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: He told them to look not at the facts, but at the meaning of the facts. Then he said the facts had no meaning.
: Me, I don't talk much... I just cut the hair.
: Sooner or later everyone needs a haircut.
: My wife and I have not performed the sex act in many years.
[Tolliver loosens his tie suggestively
] Ed Crane
: Was that a pass? Creighton Tolliver
: Maybe. Ed Crane
: Well you're out of line, mister... way out of line.
: Frank. Frank
: Huh? Ed
: This hair. Frank
: Yeah. Ed
: You ever wonder about it? Frank
: Whuddya mean? Ed
: I don't know... How it keeps on coming. It just keeps growing. Frank
: Yeah, lucky for us, huh pal? Ed
: No, I mean it's growing, it's part of us. And we cut it off. And we throw it away. Frank
: Come on, Eddie, you're gonna scare the kid. Ed
: I'm gonna take his hair and throw it out in the dirt. Frank
: What the... Ed
: I'm gonna mingle it with common house dirt. Frank
: What the hell are you talking about? Ed
: I don't know. Skip it.
: Heavens to Betsy, Birdy!
: Time slows down right before an accident, and I had time to think about things. I thought about what an undertaker had told me once - that your hair keeps growing, for a while anyway, after you die, and then it stops. I thought, "What keeps it growing? Is it like a plant in soil? What goes out of the soil? The soul? And when does the hair realize that it's gone?"
: I was the principal barber now. I hired a new man for the second chair. I'd hired the guy who did the least gabbing when he came in for an interview, but I guess the new man had only kept quiet because he was nervous. Once he had the job he talked from the minute I opened the shop in the morning until I locked up at night. For all I know, he talked to himself on the way home.
: I was a ghost. I didn't see anyone. No one saw me. I was the barber.
: I went to see a woman who was supposed to have powers of communicating with those who had "passed across" as she called it. She said that people who had passed across were picky about who they communicated with, not like most people you run into on this side. So you needed a guide, someone with a gift for talking to souls.
: [after reminiscing about their first date
] It was only a couple weeks later she suggested getting married. I said, "Don't you want to get to know me more?" She said, "Why? Does it get better?" She looked at me like I was a dope, which I never really minded from her. And she had a point, I guess. We knew each other as well then as now. Anyway, well enough.
] Ed Crane
: I don't know where I'm being taken. I don't know what I'll find, beyond the earth and sky. But I'm not afraid to go. Maybe the things I don't understand will be clearer there, like when a fog blows away. Maybe Doris will be there. And maybe there I can tell her all those things they don't have words for here.
] Ed Crane
: Yeah, I worked in a barbershop, but I never considered myself a barber. I stumbled into it. Or married into it, more precisely.
: Frank Raffo, my brother-in-law, was the principle barber, and man could he talk. Now maybe if you're 11 or 12 years old, Frank's got an interesting point of view. But sometimes he got on my nerves.
: Doris and I went to church once a week. Usually Tuesday night. Bingo Caller
: B-9. I-29.
: It's like pulling away from the maze. While you're in the maze, you go through willy nilly, turning where you think you have to turn; banging into the dead ends. One thing after another. But you get some distance on it, and all those twists and turns, why, they're the shape of your life. It's hard to explain. But seeing it whole gives you some peace.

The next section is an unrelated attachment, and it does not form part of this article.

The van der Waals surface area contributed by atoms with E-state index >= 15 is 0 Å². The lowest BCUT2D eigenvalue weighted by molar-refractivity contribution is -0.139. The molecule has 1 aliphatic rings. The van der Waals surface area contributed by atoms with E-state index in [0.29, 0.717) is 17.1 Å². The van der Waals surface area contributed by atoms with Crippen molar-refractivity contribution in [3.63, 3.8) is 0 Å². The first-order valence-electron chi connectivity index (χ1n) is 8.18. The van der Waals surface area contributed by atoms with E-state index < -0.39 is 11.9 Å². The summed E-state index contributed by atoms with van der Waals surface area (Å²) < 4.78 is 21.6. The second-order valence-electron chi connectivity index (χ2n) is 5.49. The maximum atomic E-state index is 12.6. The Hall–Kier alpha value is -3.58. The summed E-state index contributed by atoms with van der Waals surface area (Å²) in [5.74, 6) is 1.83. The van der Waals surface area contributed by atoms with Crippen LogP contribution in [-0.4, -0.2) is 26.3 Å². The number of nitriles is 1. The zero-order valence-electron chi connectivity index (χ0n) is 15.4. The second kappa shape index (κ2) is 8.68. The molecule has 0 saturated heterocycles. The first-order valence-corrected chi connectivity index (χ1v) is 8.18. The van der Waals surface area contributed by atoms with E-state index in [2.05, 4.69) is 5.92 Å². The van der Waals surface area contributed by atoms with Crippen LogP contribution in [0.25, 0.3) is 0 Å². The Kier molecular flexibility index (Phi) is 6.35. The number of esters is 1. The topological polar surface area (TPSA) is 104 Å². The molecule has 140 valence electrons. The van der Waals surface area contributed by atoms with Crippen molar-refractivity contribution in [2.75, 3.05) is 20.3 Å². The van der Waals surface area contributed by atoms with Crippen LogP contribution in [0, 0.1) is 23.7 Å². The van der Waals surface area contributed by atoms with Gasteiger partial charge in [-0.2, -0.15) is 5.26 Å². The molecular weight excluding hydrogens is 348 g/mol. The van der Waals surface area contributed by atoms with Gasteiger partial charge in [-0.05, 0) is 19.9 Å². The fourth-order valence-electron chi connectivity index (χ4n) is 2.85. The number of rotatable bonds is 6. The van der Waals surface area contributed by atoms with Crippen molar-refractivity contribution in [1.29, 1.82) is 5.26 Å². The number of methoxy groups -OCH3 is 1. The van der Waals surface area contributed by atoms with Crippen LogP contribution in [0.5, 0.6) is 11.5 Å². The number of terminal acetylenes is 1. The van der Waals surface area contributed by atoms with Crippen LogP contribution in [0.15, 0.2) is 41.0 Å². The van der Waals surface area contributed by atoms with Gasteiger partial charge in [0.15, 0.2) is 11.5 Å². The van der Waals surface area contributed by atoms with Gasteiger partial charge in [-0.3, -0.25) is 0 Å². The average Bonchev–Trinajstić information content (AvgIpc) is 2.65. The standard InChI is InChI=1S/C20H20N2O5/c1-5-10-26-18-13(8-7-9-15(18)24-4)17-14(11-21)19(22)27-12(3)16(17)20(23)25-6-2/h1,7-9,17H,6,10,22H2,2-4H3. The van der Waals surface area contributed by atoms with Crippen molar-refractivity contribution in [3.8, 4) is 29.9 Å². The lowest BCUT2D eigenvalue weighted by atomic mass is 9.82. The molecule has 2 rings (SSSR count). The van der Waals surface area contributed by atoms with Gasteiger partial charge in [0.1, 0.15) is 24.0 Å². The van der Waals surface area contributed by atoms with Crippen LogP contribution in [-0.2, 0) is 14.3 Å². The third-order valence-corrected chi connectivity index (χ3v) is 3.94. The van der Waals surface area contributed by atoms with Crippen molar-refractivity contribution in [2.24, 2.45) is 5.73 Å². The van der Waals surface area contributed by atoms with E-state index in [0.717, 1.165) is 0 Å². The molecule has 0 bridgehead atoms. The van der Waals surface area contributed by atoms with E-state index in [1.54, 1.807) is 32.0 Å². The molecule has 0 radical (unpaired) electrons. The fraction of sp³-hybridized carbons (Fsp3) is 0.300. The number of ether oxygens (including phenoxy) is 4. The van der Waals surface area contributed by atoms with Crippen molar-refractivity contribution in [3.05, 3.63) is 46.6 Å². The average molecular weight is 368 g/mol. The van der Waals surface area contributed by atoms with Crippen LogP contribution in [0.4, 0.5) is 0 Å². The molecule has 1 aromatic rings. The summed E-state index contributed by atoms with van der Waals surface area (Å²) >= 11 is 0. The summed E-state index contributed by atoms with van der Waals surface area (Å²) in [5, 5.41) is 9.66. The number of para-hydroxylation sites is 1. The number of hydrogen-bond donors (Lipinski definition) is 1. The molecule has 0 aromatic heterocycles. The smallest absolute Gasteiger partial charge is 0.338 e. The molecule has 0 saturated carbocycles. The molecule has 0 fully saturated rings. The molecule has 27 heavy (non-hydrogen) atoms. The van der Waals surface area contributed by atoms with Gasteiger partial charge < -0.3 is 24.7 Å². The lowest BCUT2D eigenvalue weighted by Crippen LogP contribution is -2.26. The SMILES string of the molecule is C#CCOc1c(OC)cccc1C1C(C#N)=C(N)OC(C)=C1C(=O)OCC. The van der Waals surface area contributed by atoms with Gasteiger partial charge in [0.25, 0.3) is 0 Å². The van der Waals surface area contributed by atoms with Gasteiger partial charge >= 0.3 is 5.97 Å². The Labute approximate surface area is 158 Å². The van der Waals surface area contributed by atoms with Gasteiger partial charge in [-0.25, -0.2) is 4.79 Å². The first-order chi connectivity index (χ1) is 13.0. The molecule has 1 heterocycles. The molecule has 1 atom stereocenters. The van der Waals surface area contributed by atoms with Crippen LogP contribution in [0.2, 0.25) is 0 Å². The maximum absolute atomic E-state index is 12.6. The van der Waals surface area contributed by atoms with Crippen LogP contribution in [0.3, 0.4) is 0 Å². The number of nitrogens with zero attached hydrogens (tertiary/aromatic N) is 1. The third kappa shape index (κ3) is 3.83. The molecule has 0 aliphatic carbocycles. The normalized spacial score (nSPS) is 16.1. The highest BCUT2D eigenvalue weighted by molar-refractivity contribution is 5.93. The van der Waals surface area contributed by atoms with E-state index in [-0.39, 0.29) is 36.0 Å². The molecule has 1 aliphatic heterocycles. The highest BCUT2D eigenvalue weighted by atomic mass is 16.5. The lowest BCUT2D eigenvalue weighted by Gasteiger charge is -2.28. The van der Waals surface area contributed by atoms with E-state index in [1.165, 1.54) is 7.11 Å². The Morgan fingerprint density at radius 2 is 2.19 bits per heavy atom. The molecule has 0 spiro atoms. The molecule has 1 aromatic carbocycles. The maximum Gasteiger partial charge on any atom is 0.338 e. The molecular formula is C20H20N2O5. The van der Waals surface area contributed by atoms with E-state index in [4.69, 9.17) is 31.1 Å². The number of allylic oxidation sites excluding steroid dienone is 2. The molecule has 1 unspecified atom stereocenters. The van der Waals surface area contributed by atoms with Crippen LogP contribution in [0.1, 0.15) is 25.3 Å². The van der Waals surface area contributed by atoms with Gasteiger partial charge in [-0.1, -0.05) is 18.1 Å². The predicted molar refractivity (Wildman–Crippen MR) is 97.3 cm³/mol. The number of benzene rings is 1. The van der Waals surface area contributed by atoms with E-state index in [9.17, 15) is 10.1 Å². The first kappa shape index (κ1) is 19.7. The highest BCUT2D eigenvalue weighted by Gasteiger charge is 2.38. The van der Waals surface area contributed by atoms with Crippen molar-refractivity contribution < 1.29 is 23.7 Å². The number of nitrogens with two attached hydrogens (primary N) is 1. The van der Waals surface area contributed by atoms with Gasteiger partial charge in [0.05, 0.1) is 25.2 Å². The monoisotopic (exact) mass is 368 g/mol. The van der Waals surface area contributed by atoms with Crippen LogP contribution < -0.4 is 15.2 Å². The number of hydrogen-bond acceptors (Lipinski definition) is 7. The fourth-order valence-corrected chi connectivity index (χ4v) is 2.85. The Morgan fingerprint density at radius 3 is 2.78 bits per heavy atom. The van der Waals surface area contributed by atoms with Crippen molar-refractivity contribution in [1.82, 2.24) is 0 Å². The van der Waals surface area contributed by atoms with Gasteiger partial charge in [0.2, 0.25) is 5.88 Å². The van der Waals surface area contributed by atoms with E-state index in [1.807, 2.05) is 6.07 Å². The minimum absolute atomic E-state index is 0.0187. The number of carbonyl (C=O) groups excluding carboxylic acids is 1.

] There they were. All going about their business. It seemed like I knew a secret, a bigger one even than what had really happened to Big Dave. Something none of them knew. Like I had made it to the outside somehow, and they were all still struggling way down below.
: And through it all, we cut the hair.
: Ladies and gentlemen, members of the jury, citizens of Santa Rosa, we've just heard from the district attorney a rather lurid description of a truly despicable man. Ed Crane
] I had to hand it to him. He tossed a lot of sand in their eyes. He talked about how I'd lost my place in the universe. How I was too ordinary to be the criminal mastermind the D.A. made me out to be, how there was some greater scheme at work that the state had yet to unravel. And he threw in some of the old truth stuff he hadn't had the chance to trot out for Doris. Reidenschneider
: One may at first look at these lines and see only the chaos of a work of modern art. Ed Crane
: He told them to look at me, look at me close. That the closer they looked, the less sense it would all make. Reidenschneider
: Look closely at him. This human, this barber. Ed Crane
: That I wasn't the kind of guy to kill a guy, that I was the barber, for Christ's sake. I was just like them, an ordinary man. Guilty of living in a world that had no place for me, yeah. Guilty of wanting to be a dry cleaner, sure. But not of murder. Reidenschneider
: But most specifically, this is a barber's dilemma. For he is modern man. Ed Crane
: He said I was modern man. Reidenschneider
: He is your reflection. Ed Crane
: And if they voted to convict me, they'd be practically cinching the noose around their own necks. He told them to look not at the facts, but at the meaning of the facts. And then he said the facts had no meaning. It was a pretty good speech. Even had me going, until Frankie interrupted it.
: I was turning into Ann Nirdlinger, Big Dave's wife. I had to turn my back on the old lady, on the veils, on the ghosts, on the dead. Before they all sucked me in.
: Life has dealt me some bum cards. Or maybe I just haven't played 'em right, I don't know.